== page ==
Executive experience

by Bernard Shire
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Eddy Packing Co., Yoakum, Texas, is a widely diversified processor of pork, beef and poultry products, with complete lines of fully cooked, marinated, cured, fresh and frozen meat products. The company’s offerings include brisket, smokehouse sausage, chicken breast, fajita meat, ribs, pork chops and loins, pulled pork, beef and chicken. Eddy owns one of the largest branded meat lineups in the region, and also makes private-label products for foodservice distributors and large retailers.

So when the company, a midsize operation with about $150 million in annual sales, was looking for a new chief executive, it’s not surprising they targeted a leader with a wide variety of experience.

The company succeeded in tracking down someone whose experience was broad and whose resume included working with a high-profile processor. After the company was taken over by Mason Wells, a leading private-equity firm based in the Midwest managing more than $800 million of capital through the Mason Wells Buyout Funds, the company got that executive with the widely diversified background in the multi-faceted food industry.

Scott McNair, whose curriculm vitae is interesting, to say the least, is who the company named as its president and CEO in January.

Diversified background

McNair, 48, just happened to be working at Mason Wells at the time. He was previously the group vice president of the multi-billion dollar Consumer Group at Tyson Foods. More recently, he was the president of Schwan’s Home Service, a division of Schwan’s Food Corp., where he helped launch several successful new food lines. McNair was also an executive at Nestle, ConAgra, and Stouffer’s Foods.

But McNair actually grew up in the Philadelphia area, and graduated from nearby Messiah College in Grantham, Pa., with a bachelor’s degree in marketing. He went to Chicago and worked for Western Temp- orary Services starting in sales. “But I wanted to get to Philadelphia, so I went there to work for Stouffer’s(before they were acquired by Nestle). I was a sales rep in Philadelphia, Allentown and then got sent to St. Louis. I was with the company for eight years.”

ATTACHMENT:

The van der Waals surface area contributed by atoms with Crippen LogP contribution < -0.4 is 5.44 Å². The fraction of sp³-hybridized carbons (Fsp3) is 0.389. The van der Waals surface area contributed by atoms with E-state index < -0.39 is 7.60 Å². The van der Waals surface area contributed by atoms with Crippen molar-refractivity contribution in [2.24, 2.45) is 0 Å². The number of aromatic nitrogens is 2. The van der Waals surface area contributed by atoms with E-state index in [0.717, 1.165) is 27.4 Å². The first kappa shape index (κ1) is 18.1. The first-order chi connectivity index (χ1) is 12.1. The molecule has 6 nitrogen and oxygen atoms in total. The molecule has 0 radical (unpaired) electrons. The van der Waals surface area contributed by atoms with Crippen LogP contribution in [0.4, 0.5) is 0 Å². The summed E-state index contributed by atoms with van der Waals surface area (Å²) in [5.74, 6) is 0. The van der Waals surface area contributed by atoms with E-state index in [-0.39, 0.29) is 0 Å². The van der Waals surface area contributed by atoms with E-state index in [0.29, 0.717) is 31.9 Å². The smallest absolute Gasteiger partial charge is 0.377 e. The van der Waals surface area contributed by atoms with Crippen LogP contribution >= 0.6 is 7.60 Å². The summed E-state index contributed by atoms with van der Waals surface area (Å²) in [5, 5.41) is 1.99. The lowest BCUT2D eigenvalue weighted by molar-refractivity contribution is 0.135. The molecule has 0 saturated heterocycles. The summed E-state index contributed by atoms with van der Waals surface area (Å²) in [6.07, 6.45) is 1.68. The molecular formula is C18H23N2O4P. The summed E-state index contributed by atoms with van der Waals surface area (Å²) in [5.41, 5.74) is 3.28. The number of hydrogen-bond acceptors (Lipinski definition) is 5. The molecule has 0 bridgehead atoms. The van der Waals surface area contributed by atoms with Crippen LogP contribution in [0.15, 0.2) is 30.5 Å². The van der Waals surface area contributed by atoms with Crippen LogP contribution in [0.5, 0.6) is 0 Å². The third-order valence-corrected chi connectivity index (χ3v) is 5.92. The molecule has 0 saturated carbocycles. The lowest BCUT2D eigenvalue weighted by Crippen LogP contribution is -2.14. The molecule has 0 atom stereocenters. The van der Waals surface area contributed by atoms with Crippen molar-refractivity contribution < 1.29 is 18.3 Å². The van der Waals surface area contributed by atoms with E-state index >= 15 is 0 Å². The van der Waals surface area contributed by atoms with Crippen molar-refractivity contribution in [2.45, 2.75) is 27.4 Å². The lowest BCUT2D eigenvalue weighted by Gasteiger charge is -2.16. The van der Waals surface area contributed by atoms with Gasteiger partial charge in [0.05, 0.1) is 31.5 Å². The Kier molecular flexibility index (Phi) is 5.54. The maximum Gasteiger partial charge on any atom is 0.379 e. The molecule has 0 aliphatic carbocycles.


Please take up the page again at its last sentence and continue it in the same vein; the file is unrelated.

In St. Louis, he built Lean Cuisine’s business, and was then recruited for Healthy Choice, part of ConAgra Foods, where he ran the special areas of the business, including private label. Next, he went to Canada, to Morrison – Lamothe Inc. He then negotiated with Nestle to produce all of Stouffer’s pot pies in the United States.

After these experiences, McNair got the opportunity to go to Tyson, first as vice president of sales of the club division, and eventually as group vice president for consumer products. He was there for about seven years, before moving to Schwan’s. At Schwan’s, he changed the company’s marketing plan and logo, then left the company.

Why? “I was thinking of retiring, even though I was only in my 40s,” he laughs. “I moved back to St. Louis, because I really like it there and wanted my family to be there with me (he and his wife, Carey, have five children).” He got involved briefly in commercial real estate and then started working with a private-equity firm called Mason Wells.

Improving bottom line

After the Mason Wells acquistion of Eddy Packing Co., McNair began thinking Eddy, an established processor, would be a good fit for his leadership style. He was attracted to the South-Texas-based company, he says, “because Eddy sells basically what Tyson does, just on a different scale. I felt it would be a pretty good fit because of my background with Tyson. I’m very glad to be here. There’s been a lot of discussion about what to change, what to keep, the financials. But I think we’re on the right track.”

McNair’s been in the food business since the age of 23. “It looked like a good career. As a salesman, you get a car to travel in, and as my grandmother said, ‘People have to eat.’ And 28 years later, here I am, still in the food business and I really love it.